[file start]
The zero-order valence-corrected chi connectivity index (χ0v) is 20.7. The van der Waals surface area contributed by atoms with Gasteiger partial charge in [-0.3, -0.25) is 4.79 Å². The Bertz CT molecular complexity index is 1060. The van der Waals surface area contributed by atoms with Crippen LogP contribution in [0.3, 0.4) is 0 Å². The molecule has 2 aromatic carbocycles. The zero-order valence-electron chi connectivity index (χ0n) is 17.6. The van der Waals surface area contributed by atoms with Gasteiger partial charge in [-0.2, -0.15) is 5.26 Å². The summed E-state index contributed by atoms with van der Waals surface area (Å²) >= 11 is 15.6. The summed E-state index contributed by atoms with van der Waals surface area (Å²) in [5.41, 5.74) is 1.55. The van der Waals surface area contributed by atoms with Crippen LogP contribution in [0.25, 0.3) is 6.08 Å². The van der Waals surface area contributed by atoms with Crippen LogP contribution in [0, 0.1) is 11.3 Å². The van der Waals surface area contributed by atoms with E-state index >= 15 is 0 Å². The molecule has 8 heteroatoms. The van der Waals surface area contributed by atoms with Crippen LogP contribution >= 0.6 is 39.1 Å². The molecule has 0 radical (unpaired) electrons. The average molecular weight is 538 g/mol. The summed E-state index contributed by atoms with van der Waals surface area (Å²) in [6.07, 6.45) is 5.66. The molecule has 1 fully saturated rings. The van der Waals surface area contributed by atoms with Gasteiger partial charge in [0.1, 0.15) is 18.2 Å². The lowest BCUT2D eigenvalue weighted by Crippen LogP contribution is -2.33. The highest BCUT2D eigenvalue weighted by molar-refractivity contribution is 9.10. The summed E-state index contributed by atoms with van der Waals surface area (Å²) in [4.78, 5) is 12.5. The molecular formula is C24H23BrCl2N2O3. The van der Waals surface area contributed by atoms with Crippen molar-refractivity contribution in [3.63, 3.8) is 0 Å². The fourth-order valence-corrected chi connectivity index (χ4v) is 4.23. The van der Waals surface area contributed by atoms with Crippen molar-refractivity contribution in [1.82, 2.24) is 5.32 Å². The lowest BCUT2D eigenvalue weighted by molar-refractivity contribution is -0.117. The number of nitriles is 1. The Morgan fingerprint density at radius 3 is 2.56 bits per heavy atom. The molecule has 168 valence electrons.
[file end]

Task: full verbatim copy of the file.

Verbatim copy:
The zero-order valence-corrected chi connectivity index (χ0v) is 20.7. The van der Waals surface area contributed by atoms with Gasteiger partial charge in [-0.3, -0.25) is 4.79 Å². The Bertz CT molecular complexity index is 1060. The van der Waals surface area contributed by atoms with Crippen LogP contribution in [0.3, 0.4) is 0 Å². The molecule has 2 aromatic carbocycles. The zero-order valence-electron chi connectivity index (χ0n) is 17.6. The van der Waals surface area contributed by atoms with Gasteiger partial charge in [-0.2, -0.15) is 5.26 Å². The summed E-state index contributed by atoms with van der Waals surface area (Å²) >= 11 is 15.6. The summed E-state index contributed by atoms with van der Waals surface area (Å²) in [5.41, 5.74) is 1.55. The van der Waals surface area contributed by atoms with Crippen LogP contribution in [0.25, 0.3) is 6.08 Å². The van der Waals surface area contributed by atoms with Crippen LogP contribution in [0, 0.1) is 11.3 Å². The van der Waals surface area contributed by atoms with E-state index >= 15 is 0 Å². The molecule has 8 heteroatoms. The van der Waals surface area contributed by atoms with Crippen LogP contribution >= 0.6 is 39.1 Å². The molecule has 0 radical (unpaired) electrons. The average molecular weight is 538 g/mol. The summed E-state index contributed by atoms with van der Waals surface area (Å²) in [6.07, 6.45) is 5.66. The molecule has 1 fully saturated rings. The van der Waals surface area contributed by atoms with Gasteiger partial charge in [0.1, 0.15) is 18.2 Å². The lowest BCUT2D eigenvalue weighted by Crippen LogP contribution is -2.33. The highest BCUT2D eigenvalue weighted by molar-refractivity contribution is 9.10. The summed E-state index contributed by atoms with van der Waals surface area (Å²) in [4.78, 5) is 12.5. The molecular formula is C24H23BrCl2N2O3. The van der Waals surface area contributed by atoms with Crippen molar-refractivity contribution in [3.63, 3.8) is 0 Å². The fourth-order valence-corrected chi connectivity index (χ4v) is 4.23. The van der Waals surface area contributed by atoms with Crippen molar-refractivity contribution in [1.82, 2.24) is 5.32 Å². The lowest BCUT2D eigenvalue weighted by molar-refractivity contribution is -0.117. The number of nitriles is 1. The Morgan fingerprint density at radius 3 is 2.56 bits per heavy atom. The molecule has 168 valence electrons.